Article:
About 2.4 million deceased Americans each year get their identities stolen according to ID Analytics. Besides taking revenue from the government, thieves steal the personal information to apply for credit cards, cell phones and anything that requires a credit check. And think of the toll it takes on the families that have just lost a loved one. Their grief is compounded by having to rescue that person’s identity. 

Because of the Freedom of Information Act, it’ll take legislation to restrict access to the file unless the Office of Management and Budget finds a way to limit access and cut down tax fraud. The best action you can take to protect your private information while you’re alive (and that will carry over in death) is to freeze your credit. A credit freeze is simply an agreement you make with the three main credit reporting bureaus (Experian, Equifax and TransUnion – listed below) that they won’t allow new accounts (credit card, banking, brokerage, loans, rental agreements, etc.) to be attached to your name/social security number unless you contact the credit bureau, give them a password and allow them to unfreeze or thaw your account for a short period of time. Yes, freezing your credit takes a bit of time (maybe an hour of work), can be a little inconvenient when you want to set up a new account (that said, let’s face it, businesses want to make it as easy as possible to unfreeze your credit because they benefit when you set up new accounts and spend more money) and it can cost a few dollars (generally about $10 to unfreeze, a small price compared to the recovery costs of identity theft). And it is worth it! It’s like putting locks on your doors.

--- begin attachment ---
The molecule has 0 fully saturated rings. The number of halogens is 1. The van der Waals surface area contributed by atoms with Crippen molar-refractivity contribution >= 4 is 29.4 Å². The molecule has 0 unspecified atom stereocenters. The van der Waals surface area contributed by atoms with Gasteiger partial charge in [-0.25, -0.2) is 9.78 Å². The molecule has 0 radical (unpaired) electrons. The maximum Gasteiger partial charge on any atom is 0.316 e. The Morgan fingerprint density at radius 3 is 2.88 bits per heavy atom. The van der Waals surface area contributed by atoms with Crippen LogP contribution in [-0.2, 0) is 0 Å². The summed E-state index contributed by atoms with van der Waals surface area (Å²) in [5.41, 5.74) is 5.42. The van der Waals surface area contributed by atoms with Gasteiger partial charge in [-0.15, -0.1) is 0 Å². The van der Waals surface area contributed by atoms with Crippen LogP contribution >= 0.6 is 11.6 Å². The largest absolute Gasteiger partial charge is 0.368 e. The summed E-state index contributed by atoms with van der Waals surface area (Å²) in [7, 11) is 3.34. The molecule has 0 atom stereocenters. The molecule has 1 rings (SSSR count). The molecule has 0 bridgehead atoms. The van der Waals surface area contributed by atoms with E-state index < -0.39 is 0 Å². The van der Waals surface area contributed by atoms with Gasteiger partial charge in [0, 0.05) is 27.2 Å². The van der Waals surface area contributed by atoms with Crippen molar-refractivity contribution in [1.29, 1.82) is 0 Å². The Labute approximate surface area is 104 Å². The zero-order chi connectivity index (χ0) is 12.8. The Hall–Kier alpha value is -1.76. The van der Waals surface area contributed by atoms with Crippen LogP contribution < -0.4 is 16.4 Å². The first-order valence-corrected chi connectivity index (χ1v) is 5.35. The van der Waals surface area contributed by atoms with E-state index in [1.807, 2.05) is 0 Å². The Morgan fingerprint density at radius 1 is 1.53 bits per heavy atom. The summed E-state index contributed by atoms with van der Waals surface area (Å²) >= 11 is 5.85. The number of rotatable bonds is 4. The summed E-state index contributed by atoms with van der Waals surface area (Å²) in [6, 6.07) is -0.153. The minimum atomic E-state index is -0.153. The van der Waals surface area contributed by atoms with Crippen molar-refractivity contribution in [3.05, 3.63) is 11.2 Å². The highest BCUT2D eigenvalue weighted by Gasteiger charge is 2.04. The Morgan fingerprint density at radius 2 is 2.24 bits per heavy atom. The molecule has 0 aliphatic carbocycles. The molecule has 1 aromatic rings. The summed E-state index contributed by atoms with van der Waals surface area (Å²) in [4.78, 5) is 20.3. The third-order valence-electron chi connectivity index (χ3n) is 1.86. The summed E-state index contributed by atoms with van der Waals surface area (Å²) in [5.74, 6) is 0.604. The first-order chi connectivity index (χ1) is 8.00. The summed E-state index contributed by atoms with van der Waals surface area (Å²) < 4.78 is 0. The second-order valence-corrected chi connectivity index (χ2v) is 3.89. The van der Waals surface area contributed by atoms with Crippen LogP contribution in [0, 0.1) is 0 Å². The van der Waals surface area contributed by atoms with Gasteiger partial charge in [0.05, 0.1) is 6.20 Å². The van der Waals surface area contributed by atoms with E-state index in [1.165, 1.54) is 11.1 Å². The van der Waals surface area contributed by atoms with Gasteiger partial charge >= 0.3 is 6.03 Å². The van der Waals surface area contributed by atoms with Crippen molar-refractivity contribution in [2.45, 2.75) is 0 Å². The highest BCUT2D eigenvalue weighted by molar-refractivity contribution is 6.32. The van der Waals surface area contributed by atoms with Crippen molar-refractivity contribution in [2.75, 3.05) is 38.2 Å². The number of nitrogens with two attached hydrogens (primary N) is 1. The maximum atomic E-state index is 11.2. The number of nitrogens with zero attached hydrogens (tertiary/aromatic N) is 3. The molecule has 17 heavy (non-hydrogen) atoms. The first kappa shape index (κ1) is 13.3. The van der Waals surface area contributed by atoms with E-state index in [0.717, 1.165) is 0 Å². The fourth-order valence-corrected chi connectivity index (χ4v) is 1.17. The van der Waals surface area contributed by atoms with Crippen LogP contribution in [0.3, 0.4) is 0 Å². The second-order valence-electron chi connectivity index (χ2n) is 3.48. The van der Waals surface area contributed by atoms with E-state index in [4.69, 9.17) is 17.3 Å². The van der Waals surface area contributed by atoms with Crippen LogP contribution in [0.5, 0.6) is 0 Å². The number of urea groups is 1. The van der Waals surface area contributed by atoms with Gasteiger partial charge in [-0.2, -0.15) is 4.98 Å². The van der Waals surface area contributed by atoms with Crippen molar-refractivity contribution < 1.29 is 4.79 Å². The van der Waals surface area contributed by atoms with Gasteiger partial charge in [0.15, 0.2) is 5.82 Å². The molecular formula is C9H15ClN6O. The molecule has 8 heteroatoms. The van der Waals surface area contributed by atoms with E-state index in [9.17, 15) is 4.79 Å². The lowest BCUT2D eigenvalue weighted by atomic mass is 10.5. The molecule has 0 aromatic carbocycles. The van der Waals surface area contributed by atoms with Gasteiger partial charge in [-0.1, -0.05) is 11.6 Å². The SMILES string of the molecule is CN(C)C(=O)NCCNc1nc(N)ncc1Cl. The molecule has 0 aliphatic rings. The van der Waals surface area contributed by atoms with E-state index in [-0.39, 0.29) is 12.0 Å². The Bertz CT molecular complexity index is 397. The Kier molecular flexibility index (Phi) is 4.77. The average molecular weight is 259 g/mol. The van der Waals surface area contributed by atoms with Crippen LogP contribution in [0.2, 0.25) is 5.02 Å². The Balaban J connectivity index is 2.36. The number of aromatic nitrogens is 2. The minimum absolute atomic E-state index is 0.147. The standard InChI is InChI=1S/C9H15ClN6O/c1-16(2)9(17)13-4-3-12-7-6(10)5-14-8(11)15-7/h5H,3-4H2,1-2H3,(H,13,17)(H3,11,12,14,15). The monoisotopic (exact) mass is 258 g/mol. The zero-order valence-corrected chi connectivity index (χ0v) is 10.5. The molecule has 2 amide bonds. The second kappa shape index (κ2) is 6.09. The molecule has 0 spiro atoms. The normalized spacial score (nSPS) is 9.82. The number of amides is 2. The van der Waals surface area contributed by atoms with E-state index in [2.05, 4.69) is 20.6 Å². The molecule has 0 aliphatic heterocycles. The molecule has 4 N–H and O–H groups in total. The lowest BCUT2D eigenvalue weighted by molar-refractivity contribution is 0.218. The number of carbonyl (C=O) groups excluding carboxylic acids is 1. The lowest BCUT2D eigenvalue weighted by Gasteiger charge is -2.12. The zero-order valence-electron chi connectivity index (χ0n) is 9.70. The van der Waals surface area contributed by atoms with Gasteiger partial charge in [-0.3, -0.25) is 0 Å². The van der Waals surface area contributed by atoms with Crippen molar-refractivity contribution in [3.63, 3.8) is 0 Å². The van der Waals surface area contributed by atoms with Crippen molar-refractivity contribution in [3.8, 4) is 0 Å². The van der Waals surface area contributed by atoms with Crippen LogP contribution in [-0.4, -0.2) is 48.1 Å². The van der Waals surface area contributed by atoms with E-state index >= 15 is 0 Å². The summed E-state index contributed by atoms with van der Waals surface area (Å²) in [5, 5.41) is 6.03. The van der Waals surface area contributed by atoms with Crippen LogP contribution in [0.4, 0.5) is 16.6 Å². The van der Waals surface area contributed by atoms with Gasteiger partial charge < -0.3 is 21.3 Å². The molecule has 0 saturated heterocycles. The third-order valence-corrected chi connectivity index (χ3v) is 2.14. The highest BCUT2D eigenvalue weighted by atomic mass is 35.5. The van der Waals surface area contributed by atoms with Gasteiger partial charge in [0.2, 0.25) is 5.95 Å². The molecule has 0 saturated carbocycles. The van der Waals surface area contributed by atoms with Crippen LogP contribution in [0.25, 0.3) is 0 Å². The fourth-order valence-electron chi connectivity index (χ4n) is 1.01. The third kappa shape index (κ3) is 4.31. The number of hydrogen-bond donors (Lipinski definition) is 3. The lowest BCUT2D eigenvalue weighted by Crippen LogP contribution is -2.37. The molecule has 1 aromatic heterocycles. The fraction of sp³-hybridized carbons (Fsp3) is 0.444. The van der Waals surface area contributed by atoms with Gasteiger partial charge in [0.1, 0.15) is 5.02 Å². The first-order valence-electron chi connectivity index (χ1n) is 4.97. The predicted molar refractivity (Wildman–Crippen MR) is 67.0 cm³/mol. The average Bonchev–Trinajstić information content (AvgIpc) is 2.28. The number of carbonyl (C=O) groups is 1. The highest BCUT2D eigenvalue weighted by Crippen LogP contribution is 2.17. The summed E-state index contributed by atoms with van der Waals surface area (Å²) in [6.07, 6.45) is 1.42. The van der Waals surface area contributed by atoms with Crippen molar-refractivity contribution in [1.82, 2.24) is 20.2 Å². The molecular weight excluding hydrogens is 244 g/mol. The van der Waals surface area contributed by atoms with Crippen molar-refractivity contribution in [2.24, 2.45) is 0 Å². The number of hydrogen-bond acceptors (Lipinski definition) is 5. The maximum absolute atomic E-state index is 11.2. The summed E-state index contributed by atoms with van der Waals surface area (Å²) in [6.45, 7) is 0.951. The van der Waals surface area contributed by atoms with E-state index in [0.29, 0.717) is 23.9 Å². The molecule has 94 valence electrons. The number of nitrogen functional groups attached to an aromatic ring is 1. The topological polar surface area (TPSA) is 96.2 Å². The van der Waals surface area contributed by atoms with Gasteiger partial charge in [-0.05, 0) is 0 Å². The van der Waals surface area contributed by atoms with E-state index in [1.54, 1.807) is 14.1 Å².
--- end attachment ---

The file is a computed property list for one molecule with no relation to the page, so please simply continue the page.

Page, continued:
Since all states don’t allow you, by law, to freeze your credit, the three credit reporting bureaus have begun to offer credit freezes on a national basis. This is a major step forward in the prevention of identity theft, even if they are offering it for profit reasons (they make money every time you freeze/unfreeze your credit). If your state does not currently offer credit freezes by law, you can now apply with each credit reporting bureau individually. Regardless of where you live, freeze your credit today.A credit freeze doesn’t affect your existing credit – it doesn’t freeze credit cards, bank accounts or loans you already have. It only freezes access to your account unless someone has a password to get in. It’s like having a PIN number on your ATM card. It also doesn’t lower (or raise) your credit score.

Equifax Credit Freeze
P.O. Box 105788 Atlanta, Georgia 30348
Toll-Free: 1.800.685.1111

TransUnion Credit Freeze
Fraud Victim Assistance Department P.O. Box 6790 Fullerton, CA 92834
Toll-Free: 1.888.909.8872

Experian Credit Freeze
P.O. Box 9554 Allen, TX 75013
Toll-Free: 1.888.397.3742